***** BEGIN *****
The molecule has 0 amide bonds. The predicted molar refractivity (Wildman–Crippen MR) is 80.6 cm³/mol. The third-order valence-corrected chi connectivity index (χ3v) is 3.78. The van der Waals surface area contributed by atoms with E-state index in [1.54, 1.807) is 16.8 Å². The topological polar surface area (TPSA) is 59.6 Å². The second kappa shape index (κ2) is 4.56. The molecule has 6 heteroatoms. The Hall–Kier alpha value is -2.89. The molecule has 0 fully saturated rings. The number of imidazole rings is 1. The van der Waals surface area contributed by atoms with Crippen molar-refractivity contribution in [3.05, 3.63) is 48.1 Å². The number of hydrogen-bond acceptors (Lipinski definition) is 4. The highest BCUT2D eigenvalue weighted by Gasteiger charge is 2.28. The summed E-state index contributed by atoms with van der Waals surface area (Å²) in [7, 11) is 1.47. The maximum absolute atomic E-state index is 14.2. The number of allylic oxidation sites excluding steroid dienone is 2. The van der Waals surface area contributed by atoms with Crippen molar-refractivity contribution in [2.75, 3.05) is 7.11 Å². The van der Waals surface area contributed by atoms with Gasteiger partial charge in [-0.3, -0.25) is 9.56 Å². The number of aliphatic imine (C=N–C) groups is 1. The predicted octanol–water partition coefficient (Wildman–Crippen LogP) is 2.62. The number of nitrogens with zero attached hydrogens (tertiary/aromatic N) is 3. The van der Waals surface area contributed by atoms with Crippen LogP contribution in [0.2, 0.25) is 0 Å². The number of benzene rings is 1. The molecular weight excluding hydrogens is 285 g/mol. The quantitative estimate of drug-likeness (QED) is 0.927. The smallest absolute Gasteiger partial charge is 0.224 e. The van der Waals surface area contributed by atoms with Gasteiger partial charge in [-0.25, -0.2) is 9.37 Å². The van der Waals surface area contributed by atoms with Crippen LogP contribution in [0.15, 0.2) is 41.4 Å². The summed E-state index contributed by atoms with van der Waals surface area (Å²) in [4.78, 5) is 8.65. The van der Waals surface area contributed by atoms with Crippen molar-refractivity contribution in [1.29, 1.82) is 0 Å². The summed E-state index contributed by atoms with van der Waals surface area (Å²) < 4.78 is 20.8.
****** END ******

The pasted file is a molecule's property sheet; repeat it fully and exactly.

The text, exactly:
The molecule has 0 amide bonds. The predicted molar refractivity (Wildman–Crippen MR) is 80.6 cm³/mol. The third-order valence-corrected chi connectivity index (χ3v) is 3.78. The van der Waals surface area contributed by atoms with E-state index in [1.54, 1.807) is 16.8 Å². The topological polar surface area (TPSA) is 59.6 Å². The second kappa shape index (κ2) is 4.56. The molecule has 6 heteroatoms. The Hall–Kier alpha value is -2.89. The molecule has 0 fully saturated rings. The number of imidazole rings is 1. The van der Waals surface area contributed by atoms with Crippen molar-refractivity contribution in [3.05, 3.63) is 48.1 Å². The number of hydrogen-bond acceptors (Lipinski definition) is 4. The highest BCUT2D eigenvalue weighted by Gasteiger charge is 2.28. The summed E-state index contributed by atoms with van der Waals surface area (Å²) in [7, 11) is 1.47. The maximum absolute atomic E-state index is 14.2. The number of allylic oxidation sites excluding steroid dienone is 2. The van der Waals surface area contributed by atoms with Crippen molar-refractivity contribution in [2.75, 3.05) is 7.11 Å². The van der Waals surface area contributed by atoms with Gasteiger partial charge in [-0.3, -0.25) is 9.56 Å². The number of aliphatic imine (C=N–C) groups is 1. The predicted octanol–water partition coefficient (Wildman–Crippen LogP) is 2.62. The number of nitrogens with zero attached hydrogens (tertiary/aromatic N) is 3. The van der Waals surface area contributed by atoms with Crippen LogP contribution in [0.2, 0.25) is 0 Å². The number of benzene rings is 1. The molecular weight excluding hydrogens is 285 g/mol. The quantitative estimate of drug-likeness (QED) is 0.927. The smallest absolute Gasteiger partial charge is 0.224 e. The van der Waals surface area contributed by atoms with Gasteiger partial charge in [-0.25, -0.2) is 9.37 Å². The van der Waals surface area contributed by atoms with Crippen LogP contribution in [0.15, 0.2) is 41.4 Å². The summed E-state index contributed by atoms with van der Waals surface area (Å²) in [4.78, 5) is 8.65. The van der Waals surface area contributed by atoms with Crippen molar-refractivity contribution in [1.29, 1.82) is 0 Å². The summed E-state index contributed by atoms with van der Waals surface area (Å²) < 4.78 is 20.8.